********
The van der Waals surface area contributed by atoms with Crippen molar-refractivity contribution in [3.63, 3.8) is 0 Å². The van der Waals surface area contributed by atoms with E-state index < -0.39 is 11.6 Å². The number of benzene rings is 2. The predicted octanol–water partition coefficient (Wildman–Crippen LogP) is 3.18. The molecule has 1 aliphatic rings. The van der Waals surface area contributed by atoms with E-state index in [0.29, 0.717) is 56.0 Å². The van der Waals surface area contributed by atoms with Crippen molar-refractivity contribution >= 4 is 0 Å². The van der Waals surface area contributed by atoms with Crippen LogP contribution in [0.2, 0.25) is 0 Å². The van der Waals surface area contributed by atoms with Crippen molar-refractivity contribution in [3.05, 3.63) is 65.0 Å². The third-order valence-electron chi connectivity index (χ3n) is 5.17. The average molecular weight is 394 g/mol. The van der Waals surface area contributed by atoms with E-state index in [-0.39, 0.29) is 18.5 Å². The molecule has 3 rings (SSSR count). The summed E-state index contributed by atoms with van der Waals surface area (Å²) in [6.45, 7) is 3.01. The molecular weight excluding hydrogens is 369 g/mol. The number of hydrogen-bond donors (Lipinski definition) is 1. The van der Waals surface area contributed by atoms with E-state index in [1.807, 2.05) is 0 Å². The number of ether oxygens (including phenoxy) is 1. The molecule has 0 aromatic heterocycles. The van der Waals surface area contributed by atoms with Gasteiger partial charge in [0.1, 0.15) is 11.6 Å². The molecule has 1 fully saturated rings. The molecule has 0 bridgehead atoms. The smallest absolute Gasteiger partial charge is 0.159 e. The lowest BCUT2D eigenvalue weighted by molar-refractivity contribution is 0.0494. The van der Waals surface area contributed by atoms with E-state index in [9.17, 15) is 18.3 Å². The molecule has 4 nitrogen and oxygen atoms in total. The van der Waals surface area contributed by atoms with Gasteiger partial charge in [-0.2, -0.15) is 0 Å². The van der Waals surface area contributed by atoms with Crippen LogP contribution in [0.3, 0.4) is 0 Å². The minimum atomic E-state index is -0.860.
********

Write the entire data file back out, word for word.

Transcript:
The van der Waals surface area contributed by atoms with Crippen molar-refractivity contribution in [3.63, 3.8) is 0 Å². The van der Waals surface area contributed by atoms with E-state index < -0.39 is 11.6 Å². The number of benzene rings is 2. The predicted octanol–water partition coefficient (Wildman–Crippen LogP) is 3.18. The molecule has 1 aliphatic rings. The van der Waals surface area contributed by atoms with E-state index in [0.29, 0.717) is 56.0 Å². The van der Waals surface area contributed by atoms with Crippen molar-refractivity contribution >= 4 is 0 Å². The van der Waals surface area contributed by atoms with Crippen LogP contribution in [0.2, 0.25) is 0 Å². The van der Waals surface area contributed by atoms with Crippen molar-refractivity contribution in [3.05, 3.63) is 65.0 Å². The third-order valence-electron chi connectivity index (χ3n) is 5.17. The average molecular weight is 394 g/mol. The van der Waals surface area contributed by atoms with E-state index in [-0.39, 0.29) is 18.5 Å². The molecule has 3 rings (SSSR count). The summed E-state index contributed by atoms with van der Waals surface area (Å²) in [6.45, 7) is 3.01. The molecular weight excluding hydrogens is 369 g/mol. The number of hydrogen-bond donors (Lipinski definition) is 1. The van der Waals surface area contributed by atoms with E-state index in [1.807, 2.05) is 0 Å². The number of ether oxygens (including phenoxy) is 1. The molecule has 0 aromatic heterocycles. The van der Waals surface area contributed by atoms with Gasteiger partial charge in [0.1, 0.15) is 11.6 Å². The molecule has 1 fully saturated rings. The molecule has 0 bridgehead atoms. The smallest absolute Gasteiger partial charge is 0.159 e. The lowest BCUT2D eigenvalue weighted by molar-refractivity contribution is 0.0494. The van der Waals surface area contributed by atoms with E-state index in [9.17, 15) is 18.3 Å². The molecule has 4 nitrogen and oxygen atoms in total. The van der Waals surface area contributed by atoms with Gasteiger partial charge in [-0.2, -0.15) is 0 Å². The van der Waals surface area contributed by atoms with Crippen LogP contribution in [0.3, 0.4) is 0 Å². The minimum atomic E-state index is -0.860.